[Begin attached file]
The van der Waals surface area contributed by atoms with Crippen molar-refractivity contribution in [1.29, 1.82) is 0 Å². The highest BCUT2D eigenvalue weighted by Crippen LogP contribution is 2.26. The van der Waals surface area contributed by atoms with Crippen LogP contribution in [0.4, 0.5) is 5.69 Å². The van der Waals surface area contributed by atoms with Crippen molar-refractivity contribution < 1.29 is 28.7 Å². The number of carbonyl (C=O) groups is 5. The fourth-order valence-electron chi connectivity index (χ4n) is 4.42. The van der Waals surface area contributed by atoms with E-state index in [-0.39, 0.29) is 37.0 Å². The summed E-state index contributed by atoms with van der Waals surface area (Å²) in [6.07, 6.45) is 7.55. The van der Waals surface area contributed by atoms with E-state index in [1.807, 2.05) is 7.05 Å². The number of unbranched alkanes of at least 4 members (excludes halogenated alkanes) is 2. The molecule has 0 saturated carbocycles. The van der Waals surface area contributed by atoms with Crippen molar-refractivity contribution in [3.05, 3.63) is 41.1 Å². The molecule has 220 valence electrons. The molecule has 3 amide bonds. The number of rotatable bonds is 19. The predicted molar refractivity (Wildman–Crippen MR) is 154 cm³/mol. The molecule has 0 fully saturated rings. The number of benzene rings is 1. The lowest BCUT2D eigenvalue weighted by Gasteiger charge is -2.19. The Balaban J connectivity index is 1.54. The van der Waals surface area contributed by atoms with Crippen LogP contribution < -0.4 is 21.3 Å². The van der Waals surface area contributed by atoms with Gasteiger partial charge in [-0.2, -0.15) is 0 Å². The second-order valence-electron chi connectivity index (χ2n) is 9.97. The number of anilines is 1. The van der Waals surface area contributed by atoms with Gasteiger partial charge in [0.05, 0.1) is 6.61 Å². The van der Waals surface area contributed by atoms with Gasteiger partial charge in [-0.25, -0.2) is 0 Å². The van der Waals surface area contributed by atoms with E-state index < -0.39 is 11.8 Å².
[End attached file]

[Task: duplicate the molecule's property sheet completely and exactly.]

The van der Waals surface area contributed by atoms with Crippen molar-refractivity contribution in [1.29, 1.82) is 0 Å². The highest BCUT2D eigenvalue weighted by Crippen LogP contribution is 2.26. The van der Waals surface area contributed by atoms with Crippen LogP contribution in [0.4, 0.5) is 5.69 Å². The van der Waals surface area contributed by atoms with Crippen molar-refractivity contribution < 1.29 is 28.7 Å². The number of carbonyl (C=O) groups is 5. The fourth-order valence-electron chi connectivity index (χ4n) is 4.42. The van der Waals surface area contributed by atoms with E-state index in [-0.39, 0.29) is 37.0 Å². The summed E-state index contributed by atoms with van der Waals surface area (Å²) in [6.07, 6.45) is 7.55. The van der Waals surface area contributed by atoms with E-state index in [1.807, 2.05) is 7.05 Å². The number of unbranched alkanes of at least 4 members (excludes halogenated alkanes) is 2. The molecule has 0 saturated carbocycles. The van der Waals surface area contributed by atoms with Crippen molar-refractivity contribution in [3.05, 3.63) is 41.1 Å². The molecule has 220 valence electrons. The molecule has 3 amide bonds. The number of rotatable bonds is 19. The predicted molar refractivity (Wildman–Crippen MR) is 154 cm³/mol. The molecule has 0 fully saturated rings. The number of benzene rings is 1. The lowest BCUT2D eigenvalue weighted by Gasteiger charge is -2.19. The Balaban J connectivity index is 1.54. The van der Waals surface area contributed by atoms with Crippen LogP contribution < -0.4 is 21.3 Å². The van der Waals surface area contributed by atoms with Gasteiger partial charge in [-0.2, -0.15) is 0 Å². The second-order valence-electron chi connectivity index (χ2n) is 9.97. The number of anilines is 1. The van der Waals surface area contributed by atoms with Gasteiger partial charge in [0.05, 0.1) is 6.61 Å². The van der Waals surface area contributed by atoms with Gasteiger partial charge in [-0.25, -0.2) is 0 Å². The van der Waals surface area contributed by atoms with E-state index < -0.39 is 11.8 Å².